Here are the top five things you need to know in financial markets on Friday, July 12:
1. China trade surplus with U.S. jumps as imports tumble
in yuan terms in the first half of this year, according to the country’s custom agency.
Exports to the U.S. fell 2.6% in the first six months this year from same period a year earlier, while imports shrank 25.7%.
The data will likely displease U.S. President Donald Trump who claimed on Thursday that China had not kept promises to increase purchases of American farm exports.
Bloomberg cited Beijing officials who said that no such agreement had been made, while China’s Commerce Ministry indicated Thursday that .
2. PPI to add to U.S. inflation picture
In a day with few U.S. economic reports, (PPI) arrive at 8:30 AM ET (12:30 GMT) Friday, a day after core consumer prices topped economists’ expectations.
The data will play into remarks this week from Federal Reserve Chairman Jerome Powell who admitted he was worried that weak inflation would be more persistent than anticipated.
Powell’s testimony cemented market expectations that the Fed will cut interest rates by 25 basis points at its July 30-31 meeting. The , which measures the greenback’s strength against a trade-weighted basket of six major currencies, is trading .
3. IEA sees oil supply glut in 2019 as U.S. output jumps
, leading to a supply glut the next nine months, the International Energy Agency (IEA) said on Friday.
In its , the IEA predicted that the demand for OPEC in early 2020 could fall to only 28 million barrels per day (bpd), with non-OPEC expansion in 2020 rising by 2.1 million bpd - a full 2 million bpd of which is expected to come from the U.S.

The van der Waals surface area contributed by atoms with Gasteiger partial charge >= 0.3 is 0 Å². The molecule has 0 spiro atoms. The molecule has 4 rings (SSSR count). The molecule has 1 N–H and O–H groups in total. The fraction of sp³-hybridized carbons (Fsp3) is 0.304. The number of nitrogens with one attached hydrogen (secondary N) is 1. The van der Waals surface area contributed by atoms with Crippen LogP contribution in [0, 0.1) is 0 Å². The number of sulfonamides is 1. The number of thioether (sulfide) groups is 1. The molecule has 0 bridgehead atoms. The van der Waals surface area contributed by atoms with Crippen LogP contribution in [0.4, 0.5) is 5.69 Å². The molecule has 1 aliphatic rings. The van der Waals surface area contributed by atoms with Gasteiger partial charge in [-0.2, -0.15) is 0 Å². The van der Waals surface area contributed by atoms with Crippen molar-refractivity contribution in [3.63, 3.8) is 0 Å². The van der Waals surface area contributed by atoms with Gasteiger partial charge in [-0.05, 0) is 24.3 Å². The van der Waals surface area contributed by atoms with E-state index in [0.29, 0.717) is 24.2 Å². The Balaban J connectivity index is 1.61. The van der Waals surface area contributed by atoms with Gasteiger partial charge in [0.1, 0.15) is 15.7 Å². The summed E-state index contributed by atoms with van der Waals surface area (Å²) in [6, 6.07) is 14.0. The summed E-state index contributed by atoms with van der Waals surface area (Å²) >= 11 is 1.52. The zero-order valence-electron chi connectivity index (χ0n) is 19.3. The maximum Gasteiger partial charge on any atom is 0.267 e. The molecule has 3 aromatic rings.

as heightened tensions in the Persian Gulf and storm warnings in the Gulf of Mexico continued to support prices.
4. DJIA set for new record high
U.S. futures pointed to a higher open on Friday, setting the up for new record highs after the index closed above 27,000 for the first time ever on Thursday. gained 90 points, or 0.3%, by 5:39 AM ET (9:39 GMT), rose 7 points, or 0.2%, while traded up 22 points, or 0.3%.
Perceptions that Powell had all but promised further easing of monetary policy at the end of July supported global shares this week.
on Friday although a profit warning fromDaimler (DE:) put pressure on the auto industry, while Asian shares closed with solid gains.
5. Boeing's 737 program manager retires
in a matter of weeks, according to a company memo, as the company continues to struggle to return its grounded 737 MAX to service.
Boeing (NYSE:) plans to reassign the head of its next airplane project, Mark Jenks, to run the troubled 737 program after two crashes involving its best-selling 737 MAX model killed nearly 350 people in the span of five months.
Jenks had been at the head of Boeing’s potential new mid-market airplane project, which the memo indicated will “continue to operate as a program."